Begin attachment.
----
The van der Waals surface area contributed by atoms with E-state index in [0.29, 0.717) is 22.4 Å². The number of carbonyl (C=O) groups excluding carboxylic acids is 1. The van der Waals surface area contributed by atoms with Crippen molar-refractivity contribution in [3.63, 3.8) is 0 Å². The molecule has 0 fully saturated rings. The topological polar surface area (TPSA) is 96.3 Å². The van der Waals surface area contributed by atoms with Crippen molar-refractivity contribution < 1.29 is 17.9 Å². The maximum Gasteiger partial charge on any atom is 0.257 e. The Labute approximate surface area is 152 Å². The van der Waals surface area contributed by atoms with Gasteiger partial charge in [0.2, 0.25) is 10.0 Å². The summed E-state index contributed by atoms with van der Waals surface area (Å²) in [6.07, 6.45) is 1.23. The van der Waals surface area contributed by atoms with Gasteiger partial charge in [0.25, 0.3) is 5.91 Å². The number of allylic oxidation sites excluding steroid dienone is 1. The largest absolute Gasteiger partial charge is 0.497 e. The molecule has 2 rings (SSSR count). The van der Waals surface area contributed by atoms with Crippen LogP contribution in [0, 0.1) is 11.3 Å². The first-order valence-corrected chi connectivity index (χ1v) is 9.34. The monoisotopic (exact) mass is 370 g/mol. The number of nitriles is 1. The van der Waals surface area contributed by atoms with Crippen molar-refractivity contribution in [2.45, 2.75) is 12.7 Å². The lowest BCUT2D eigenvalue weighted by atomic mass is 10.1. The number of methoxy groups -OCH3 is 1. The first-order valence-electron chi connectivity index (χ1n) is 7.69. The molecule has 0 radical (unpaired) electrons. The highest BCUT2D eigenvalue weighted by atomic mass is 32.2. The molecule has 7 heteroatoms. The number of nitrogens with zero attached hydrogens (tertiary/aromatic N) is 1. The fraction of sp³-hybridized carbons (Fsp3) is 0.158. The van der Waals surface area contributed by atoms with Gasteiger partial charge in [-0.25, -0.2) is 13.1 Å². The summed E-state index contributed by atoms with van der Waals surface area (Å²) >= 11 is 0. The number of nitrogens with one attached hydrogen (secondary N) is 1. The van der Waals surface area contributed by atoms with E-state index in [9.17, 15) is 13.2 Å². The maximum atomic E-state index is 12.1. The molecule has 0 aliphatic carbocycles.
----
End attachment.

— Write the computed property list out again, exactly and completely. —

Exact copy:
The van der Waals surface area contributed by atoms with E-state index in [0.29, 0.717) is 22.4 Å². The number of carbonyl (C=O) groups excluding carboxylic acids is 1. The van der Waals surface area contributed by atoms with Crippen molar-refractivity contribution in [3.63, 3.8) is 0 Å². The molecule has 0 fully saturated rings. The topological polar surface area (TPSA) is 96.3 Å². The van der Waals surface area contributed by atoms with Crippen molar-refractivity contribution < 1.29 is 17.9 Å². The maximum Gasteiger partial charge on any atom is 0.257 e. The Labute approximate surface area is 152 Å². The van der Waals surface area contributed by atoms with Gasteiger partial charge in [0.2, 0.25) is 10.0 Å². The summed E-state index contributed by atoms with van der Waals surface area (Å²) in [6.07, 6.45) is 1.23. The van der Waals surface area contributed by atoms with Gasteiger partial charge in [0.25, 0.3) is 5.91 Å². The number of allylic oxidation sites excluding steroid dienone is 1. The largest absolute Gasteiger partial charge is 0.497 e. The molecule has 2 rings (SSSR count). The van der Waals surface area contributed by atoms with Crippen LogP contribution in [0, 0.1) is 11.3 Å². The first-order valence-corrected chi connectivity index (χ1v) is 9.34. The monoisotopic (exact) mass is 370 g/mol. The number of nitriles is 1. The van der Waals surface area contributed by atoms with Crippen molar-refractivity contribution in [2.45, 2.75) is 12.7 Å². The lowest BCUT2D eigenvalue weighted by atomic mass is 10.1. The number of methoxy groups -OCH3 is 1. The first-order valence-electron chi connectivity index (χ1n) is 7.69. The molecule has 0 radical (unpaired) electrons. The highest BCUT2D eigenvalue weighted by atomic mass is 32.2. The molecule has 7 heteroatoms. The number of nitrogens with zero attached hydrogens (tertiary/aromatic N) is 1. The fraction of sp³-hybridized carbons (Fsp3) is 0.158. The van der Waals surface area contributed by atoms with Gasteiger partial charge in [-0.25, -0.2) is 13.1 Å². The summed E-state index contributed by atoms with van der Waals surface area (Å²) >= 11 is 0. The number of nitrogens with one attached hydrogen (secondary N) is 1. The van der Waals surface area contributed by atoms with E-state index in [9.17, 15) is 13.2 Å². The maximum atomic E-state index is 12.1. The molecule has 0 aliphatic carbocycles.